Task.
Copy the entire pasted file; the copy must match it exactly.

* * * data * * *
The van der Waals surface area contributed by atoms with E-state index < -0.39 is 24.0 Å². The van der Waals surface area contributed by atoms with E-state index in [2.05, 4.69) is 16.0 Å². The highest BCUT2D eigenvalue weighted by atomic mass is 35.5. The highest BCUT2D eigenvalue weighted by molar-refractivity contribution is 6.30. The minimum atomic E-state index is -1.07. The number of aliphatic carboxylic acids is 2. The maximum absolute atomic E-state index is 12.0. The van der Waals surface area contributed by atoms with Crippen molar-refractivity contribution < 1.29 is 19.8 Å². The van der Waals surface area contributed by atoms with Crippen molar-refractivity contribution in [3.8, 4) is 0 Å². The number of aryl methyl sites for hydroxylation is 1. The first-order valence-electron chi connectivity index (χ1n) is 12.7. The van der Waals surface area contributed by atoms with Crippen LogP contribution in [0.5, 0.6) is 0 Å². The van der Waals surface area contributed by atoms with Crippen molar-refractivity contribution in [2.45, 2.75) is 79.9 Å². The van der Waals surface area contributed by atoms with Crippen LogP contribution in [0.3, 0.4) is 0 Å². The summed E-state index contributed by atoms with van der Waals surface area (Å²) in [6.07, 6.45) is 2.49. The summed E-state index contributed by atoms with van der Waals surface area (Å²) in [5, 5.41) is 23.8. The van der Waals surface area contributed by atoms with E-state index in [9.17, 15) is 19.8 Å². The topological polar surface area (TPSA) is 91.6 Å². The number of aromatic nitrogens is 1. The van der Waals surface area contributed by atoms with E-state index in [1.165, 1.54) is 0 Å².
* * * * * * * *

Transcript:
The van der Waals surface area contributed by atoms with E-state index < -0.39 is 24.0 Å². The van der Waals surface area contributed by atoms with E-state index in [2.05, 4.69) is 16.0 Å². The highest BCUT2D eigenvalue weighted by atomic mass is 35.5. The highest BCUT2D eigenvalue weighted by molar-refractivity contribution is 6.30. The minimum atomic E-state index is -1.07. The number of aliphatic carboxylic acids is 2. The maximum absolute atomic E-state index is 12.0. The van der Waals surface area contributed by atoms with Crippen molar-refractivity contribution < 1.29 is 19.8 Å². The van der Waals surface area contributed by atoms with Crippen molar-refractivity contribution in [3.8, 4) is 0 Å². The number of aryl methyl sites for hydroxylation is 1. The first-order valence-electron chi connectivity index (χ1n) is 12.7. The van der Waals surface area contributed by atoms with Crippen LogP contribution in [0.5, 0.6) is 0 Å². The van der Waals surface area contributed by atoms with Crippen molar-refractivity contribution in [2.45, 2.75) is 79.9 Å². The van der Waals surface area contributed by atoms with Crippen LogP contribution in [0.3, 0.4) is 0 Å². The summed E-state index contributed by atoms with van der Waals surface area (Å²) in [6.07, 6.45) is 2.49. The summed E-state index contributed by atoms with van der Waals surface area (Å²) in [5, 5.41) is 23.8. The van der Waals surface area contributed by atoms with E-state index in [9.17, 15) is 19.8 Å². The topological polar surface area (TPSA) is 91.6 Å². The number of aromatic nitrogens is 1. The van der Waals surface area contributed by atoms with E-state index in [1.165, 1.54) is 0 Å².